Friends of Lovers Key State Park

Together, we protect, preserve and support Lovers Key State Park

At the Park

You'll fall in love with Lovers Key

From the north, you arrive at the park when you cross Big Carlos Bay to Black Island; from the south, you come over the New Pass into the pristine habitats on the south end. Either way, you'll access hiking trails, picnicking, bike and canoe trails, boat ramps and more on in Lovers Key State Park. For a special treat, take the tram to the beach on Lovers Key. Once on the beach, look for shorebirds! See directions on Google Map here.

Preserving Our Natural Heritage

Accessible only by boat until 1965, Lovers Key and its neighboring Black Island had a early history enacted by lovers and pirates. After bridges linked the islands to the mainland, their landscapes were much altered by humans through dredging.

In 1983, the state acquired the islands and in 1996, merged with adjacent Carl E. Johnson County Park to become Lovers Key Carl E. Johnson State Park. Efforts were soon underway to remove the invasive exotic Australian pine to restore a more natural Florida environment for wildlife. The canals and trails were re-conceptualized to provide visitors with a nature experience.

The Park is open for day use from 8 am to sunset, every day of the year. Admission: $4 per single occupant vehicle, $8 per vehicle to a max of 8 occupants, $2 for pedestrians, bicyclists and extra passengers. Camping and campfires are not allowed. Download a large map (pdf 1.3mg) to plan your trip.

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Great park to bicycle to. Great place for a hike and a picnic. If you are quiet you will see a lot of wildlife including large tortoises.

M. Stewart - Google+ reviews

A Real Florida Treasure



Lovers Key State Park features environmentally friendly restrooms, a concession with canoes, kayaks and bicycles and a courtesy tram provides convenient access to the beach and pavilion.

Beyond the two-mile long beach on Lovers Key, Black Island has over five miles of multi-use trails, a gazebo, picnic areas, a boat ramp, and two playgrounds. The Friends of Lovers Key join dedicated volunteers and the State Park staff in upkeep and upgrades. See how you can help!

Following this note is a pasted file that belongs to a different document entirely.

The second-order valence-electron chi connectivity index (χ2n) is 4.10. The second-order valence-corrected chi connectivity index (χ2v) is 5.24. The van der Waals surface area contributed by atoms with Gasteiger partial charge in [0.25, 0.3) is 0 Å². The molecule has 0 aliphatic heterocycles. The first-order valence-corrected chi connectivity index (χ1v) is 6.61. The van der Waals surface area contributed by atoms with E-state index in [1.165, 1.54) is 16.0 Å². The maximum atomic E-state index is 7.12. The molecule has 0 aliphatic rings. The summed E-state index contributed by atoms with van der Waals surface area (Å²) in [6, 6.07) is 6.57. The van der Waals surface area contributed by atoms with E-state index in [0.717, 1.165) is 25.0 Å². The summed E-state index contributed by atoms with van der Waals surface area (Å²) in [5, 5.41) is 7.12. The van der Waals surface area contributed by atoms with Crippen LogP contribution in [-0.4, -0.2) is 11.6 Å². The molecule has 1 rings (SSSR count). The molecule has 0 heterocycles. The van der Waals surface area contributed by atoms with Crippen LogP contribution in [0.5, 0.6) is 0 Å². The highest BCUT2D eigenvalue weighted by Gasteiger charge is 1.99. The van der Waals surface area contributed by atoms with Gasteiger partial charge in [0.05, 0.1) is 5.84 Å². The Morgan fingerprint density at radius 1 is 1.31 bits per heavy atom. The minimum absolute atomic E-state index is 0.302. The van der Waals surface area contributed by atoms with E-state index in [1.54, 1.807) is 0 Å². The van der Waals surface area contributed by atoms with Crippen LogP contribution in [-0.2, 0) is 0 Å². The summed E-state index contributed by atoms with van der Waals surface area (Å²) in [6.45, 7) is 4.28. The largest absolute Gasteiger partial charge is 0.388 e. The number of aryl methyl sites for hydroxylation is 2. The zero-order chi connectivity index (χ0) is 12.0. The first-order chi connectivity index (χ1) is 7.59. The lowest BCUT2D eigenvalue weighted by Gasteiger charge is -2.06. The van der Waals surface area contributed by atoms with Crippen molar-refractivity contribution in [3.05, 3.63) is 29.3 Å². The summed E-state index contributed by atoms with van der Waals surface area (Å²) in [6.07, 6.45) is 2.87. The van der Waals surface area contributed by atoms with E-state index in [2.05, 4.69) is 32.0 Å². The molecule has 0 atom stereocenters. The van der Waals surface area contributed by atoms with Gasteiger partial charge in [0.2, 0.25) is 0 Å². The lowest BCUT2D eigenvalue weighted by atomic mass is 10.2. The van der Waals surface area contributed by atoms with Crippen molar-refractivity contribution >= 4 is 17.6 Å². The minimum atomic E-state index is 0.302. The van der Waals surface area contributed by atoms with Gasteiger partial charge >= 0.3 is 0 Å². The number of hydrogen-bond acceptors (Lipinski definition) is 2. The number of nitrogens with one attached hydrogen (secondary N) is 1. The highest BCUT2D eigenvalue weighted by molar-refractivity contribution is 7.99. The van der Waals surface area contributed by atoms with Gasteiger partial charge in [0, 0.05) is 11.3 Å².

At a time when South Florida’s natural coastal areas are disappearing, Lovers Key State Park stands out as one of the finest examples of subtropical, coastal habitat remaining in Southwest Florida.

This area of the Gulf Coast of Florida is home to dolphins, manatees, bald eagles and roseate spoonbills, in addition to thousands of migratory wading birds, shorebirds and other waterfowl in season.

The 1,616-acre Florida State Park embraces Lovers Key and three other barrier islands—Black Island, Inner and Long Key. Visitors can hike or bike along the trails, comb the beaches, swim, kayak, fish or watch wildlife.

However you decide to explore the park, you will experience one of the most beautiful and tranquil nature parks in the country.

Get to know The Florida Fighting Conch

The name "fighting" conch comes from how a male jousts with another male – using their proboscises – if one comes close to the egg-laying female he is guarding.

The Florida fighting conch (pronounced "konk") is a species of warm-water sea snails and can usually be found in abundance on Fort Myers Beach. Strombus alatus is the scientific name; it is a marine gastropod mollusk in the family of Strombidae, the true conchs. There are over 60 types of sea snails that are described as a conch, such as the horse conch or king crown conch and the queen conch. Lots of royalty in the conch family! The term conch is generally applied to a sea snail that has a raised spire on one end and a siphonal canal on the other or if they come to a point on both ends.